“Solar panels produced a record 10 percent of the EU's electricity (39 TWh [terawatt-hours]) in June-July 2021, compared with 28 TWh in the same period in 2018. Growth is accelerating: the EU has seen solar production will increase by 5.1 TWh between June-July 2020 and 2021, a larger annual change than in 2020 (+3.1 TWh) or 2019 (+2.6 TWh),” reveals the latest group analysis of reflection and research in energy EMBER, in conjunction with the Sustainable Terrestrial System Association - ZERO for the case of Portugal.
According to the analysis carried out by EMBER, in the case of Portugal, in 2018 the production of electricity from solar sources reached 176 gigawatt-hours (GWh) in June and July, while this year it reached 392 GWh. In percentage terms, while in 2018 the fraction of solar production was 2 percent, this year it reached 6 percent, that is three times more. Still, solar panels produced less electricity than Europe's coal-fired power plants, even during the height of summer, and it is necessary to double the annual growth of solar production to meet the EU's 2030 emissions targets.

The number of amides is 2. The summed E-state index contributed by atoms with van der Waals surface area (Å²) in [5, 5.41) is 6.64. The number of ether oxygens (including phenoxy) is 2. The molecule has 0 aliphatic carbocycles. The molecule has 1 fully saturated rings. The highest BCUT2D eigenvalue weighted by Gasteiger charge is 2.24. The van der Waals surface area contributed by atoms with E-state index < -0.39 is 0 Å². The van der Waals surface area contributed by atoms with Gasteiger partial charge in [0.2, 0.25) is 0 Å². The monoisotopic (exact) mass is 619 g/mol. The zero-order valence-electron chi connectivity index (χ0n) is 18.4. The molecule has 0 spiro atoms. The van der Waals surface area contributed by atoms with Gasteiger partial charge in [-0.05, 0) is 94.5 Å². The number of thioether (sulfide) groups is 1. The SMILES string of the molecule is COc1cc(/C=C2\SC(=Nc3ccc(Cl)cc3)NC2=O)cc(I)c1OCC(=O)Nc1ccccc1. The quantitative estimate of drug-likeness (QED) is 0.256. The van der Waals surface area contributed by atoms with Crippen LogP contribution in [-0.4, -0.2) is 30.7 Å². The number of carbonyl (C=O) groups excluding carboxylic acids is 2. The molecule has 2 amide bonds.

In June and July of this year, seven EU countries produced more than a tenth of their electricity from solar panels, with the Netherlands (17 percent), Germany (17 percent), Spain (16 percent), Greece (13 percent) and Italy (13 percent) taking the lead. Hungary quadrupled its share in solar energy since June-July 2018, while the Netherlands and Spain doubled and Estonia and Poland went from almost zero solar energy production in 2018 to 10 percent and 5 percent, in June and July 2021. For the first time, Hungary saw, this summer, solar energy surpass that produced from coal, a milestone that had already been reached last year by Greece and Portugal, and, several years ago, by the Netherlands, Italy, France, Spain, Austria and Belgium.